We don’t know if we’ll find it, but we’re going in search of happiness.
– Kilian Jornet
The snow is sparkling as I glide forward across the deserted lake, frozen now in the depths of winter. Bright sun glints off each individual snowflake, and the reeds shift in a gentle breeze. There are tracks of small creatures who came this way before I did, and I wonder if we’ll ever cross paths, even once removed, again. It is eerily still. Quiet. The thermometer says it’s -10, and if the news media is to be believed, you’d be foolish to even think about venturing outside into such frigid, inhospitable air.
To be fair, those who are without warm shelter or adequate winter wear undoubtedly suffer on days like this. To be homeless or in need of heat in the winter in Minnesota is something no one should have to experience. I am thankful for a warm house, a wood stove and poly fiber clothing – skiing across a frozen lake in negative temperatures would be a very different experience without them.
But since I do have those things, they color my perception of beauty on this day. There is beauty in the way the air pierces your breath and leaves it hanging just a moment longer in the stillness. There is beauty in the solitude that can be found when you leave the house and meld into a version of nature where your only companions are the birds who never seem to mind the cold. There is beauty in the blueness of the sky above the landscape of blinding white.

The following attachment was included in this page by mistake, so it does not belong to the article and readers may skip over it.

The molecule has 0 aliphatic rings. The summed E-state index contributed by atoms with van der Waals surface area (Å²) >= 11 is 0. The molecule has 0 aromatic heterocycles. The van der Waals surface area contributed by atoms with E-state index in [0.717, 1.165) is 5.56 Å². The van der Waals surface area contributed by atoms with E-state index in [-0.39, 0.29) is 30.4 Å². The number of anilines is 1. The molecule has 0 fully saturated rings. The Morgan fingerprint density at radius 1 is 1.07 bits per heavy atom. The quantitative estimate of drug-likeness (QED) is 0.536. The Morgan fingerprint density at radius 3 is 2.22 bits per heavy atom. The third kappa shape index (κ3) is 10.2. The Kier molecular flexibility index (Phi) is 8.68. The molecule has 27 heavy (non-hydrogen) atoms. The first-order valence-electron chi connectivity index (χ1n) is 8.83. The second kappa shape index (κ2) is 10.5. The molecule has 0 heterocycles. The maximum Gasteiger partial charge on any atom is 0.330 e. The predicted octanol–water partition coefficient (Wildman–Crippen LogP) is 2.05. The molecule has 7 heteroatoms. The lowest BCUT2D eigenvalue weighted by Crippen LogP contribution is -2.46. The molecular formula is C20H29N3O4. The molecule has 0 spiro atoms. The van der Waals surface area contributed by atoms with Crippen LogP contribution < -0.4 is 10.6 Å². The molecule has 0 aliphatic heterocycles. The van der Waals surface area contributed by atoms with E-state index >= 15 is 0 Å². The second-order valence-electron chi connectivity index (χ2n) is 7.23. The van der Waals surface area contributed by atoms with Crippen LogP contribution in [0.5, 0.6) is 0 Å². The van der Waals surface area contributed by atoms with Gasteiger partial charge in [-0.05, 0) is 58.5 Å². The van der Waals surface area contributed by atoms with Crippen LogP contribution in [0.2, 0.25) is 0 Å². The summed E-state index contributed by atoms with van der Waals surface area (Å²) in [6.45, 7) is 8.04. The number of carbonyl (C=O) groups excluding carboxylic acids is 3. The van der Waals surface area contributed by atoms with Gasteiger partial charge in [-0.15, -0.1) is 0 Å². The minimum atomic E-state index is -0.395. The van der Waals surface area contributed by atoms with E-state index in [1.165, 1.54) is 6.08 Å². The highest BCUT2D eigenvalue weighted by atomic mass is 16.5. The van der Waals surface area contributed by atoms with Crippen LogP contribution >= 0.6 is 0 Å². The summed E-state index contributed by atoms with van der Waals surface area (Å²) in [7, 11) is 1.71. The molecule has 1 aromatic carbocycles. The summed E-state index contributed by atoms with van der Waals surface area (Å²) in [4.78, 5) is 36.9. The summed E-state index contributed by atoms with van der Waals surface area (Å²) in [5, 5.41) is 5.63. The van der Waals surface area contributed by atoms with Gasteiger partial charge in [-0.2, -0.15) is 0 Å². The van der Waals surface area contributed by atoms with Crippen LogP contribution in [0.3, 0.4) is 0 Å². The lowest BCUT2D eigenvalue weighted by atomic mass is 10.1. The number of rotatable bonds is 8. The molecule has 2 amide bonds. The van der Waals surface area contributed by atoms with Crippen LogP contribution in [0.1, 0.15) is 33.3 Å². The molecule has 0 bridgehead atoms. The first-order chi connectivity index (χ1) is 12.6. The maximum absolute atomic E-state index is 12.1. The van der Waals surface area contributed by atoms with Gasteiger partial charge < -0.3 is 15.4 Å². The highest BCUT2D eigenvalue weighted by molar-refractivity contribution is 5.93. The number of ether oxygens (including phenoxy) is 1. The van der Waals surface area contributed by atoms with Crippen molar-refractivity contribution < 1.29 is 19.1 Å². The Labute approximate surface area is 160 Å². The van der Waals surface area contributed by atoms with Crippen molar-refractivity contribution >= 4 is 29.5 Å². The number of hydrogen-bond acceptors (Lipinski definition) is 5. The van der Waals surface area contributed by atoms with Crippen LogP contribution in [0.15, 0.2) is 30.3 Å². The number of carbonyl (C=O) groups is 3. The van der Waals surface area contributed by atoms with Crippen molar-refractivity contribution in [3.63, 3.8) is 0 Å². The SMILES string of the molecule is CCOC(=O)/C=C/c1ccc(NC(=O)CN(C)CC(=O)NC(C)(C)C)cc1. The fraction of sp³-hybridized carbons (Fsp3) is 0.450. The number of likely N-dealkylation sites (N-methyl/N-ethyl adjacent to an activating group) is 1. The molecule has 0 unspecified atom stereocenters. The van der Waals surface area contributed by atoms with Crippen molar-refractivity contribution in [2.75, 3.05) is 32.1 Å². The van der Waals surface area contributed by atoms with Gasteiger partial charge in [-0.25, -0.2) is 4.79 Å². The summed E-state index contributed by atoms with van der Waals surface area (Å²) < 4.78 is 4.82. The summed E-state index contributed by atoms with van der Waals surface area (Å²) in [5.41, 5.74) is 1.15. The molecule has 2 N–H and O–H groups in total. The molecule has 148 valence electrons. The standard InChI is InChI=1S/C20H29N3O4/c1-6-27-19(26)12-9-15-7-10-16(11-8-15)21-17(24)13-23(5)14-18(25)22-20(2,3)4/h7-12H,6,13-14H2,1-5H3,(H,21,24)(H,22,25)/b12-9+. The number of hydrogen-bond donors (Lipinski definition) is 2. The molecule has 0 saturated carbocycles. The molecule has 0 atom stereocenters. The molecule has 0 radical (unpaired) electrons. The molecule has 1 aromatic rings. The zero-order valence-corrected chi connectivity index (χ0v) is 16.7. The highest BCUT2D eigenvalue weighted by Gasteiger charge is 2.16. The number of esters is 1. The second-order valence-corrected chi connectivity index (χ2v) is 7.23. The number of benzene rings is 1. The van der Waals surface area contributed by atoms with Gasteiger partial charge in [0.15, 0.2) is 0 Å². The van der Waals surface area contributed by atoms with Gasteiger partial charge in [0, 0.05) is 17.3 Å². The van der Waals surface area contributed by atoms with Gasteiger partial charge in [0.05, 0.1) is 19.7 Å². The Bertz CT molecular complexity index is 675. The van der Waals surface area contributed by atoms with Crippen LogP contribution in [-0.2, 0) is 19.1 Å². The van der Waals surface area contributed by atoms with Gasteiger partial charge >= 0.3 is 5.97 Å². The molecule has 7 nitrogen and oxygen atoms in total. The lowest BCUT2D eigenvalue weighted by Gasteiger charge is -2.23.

Sometimes I wonder if anyone else can see how blue the sky is on days like this. Maybe it’s just vivid blue when so many forget to look, or when so many can’t see because they are just trying to survive.
From inside the warm house, the snow is still sparkling, and the sun is still shining brightly down on the still and frozen waters of this land. The sky is still blue, but through the window it is less vivid. I wonder if I imagined its vibrancy before, or if in coming back into the house – away from the version of nature that includes birds and the creatures who left tracks before I did – I left part of my color vision outside the door.
Perhaps it’s not so foolish to venture out if it means you can see more clearly, if even just for a moment.
This post first appeared at Woodland Manitou.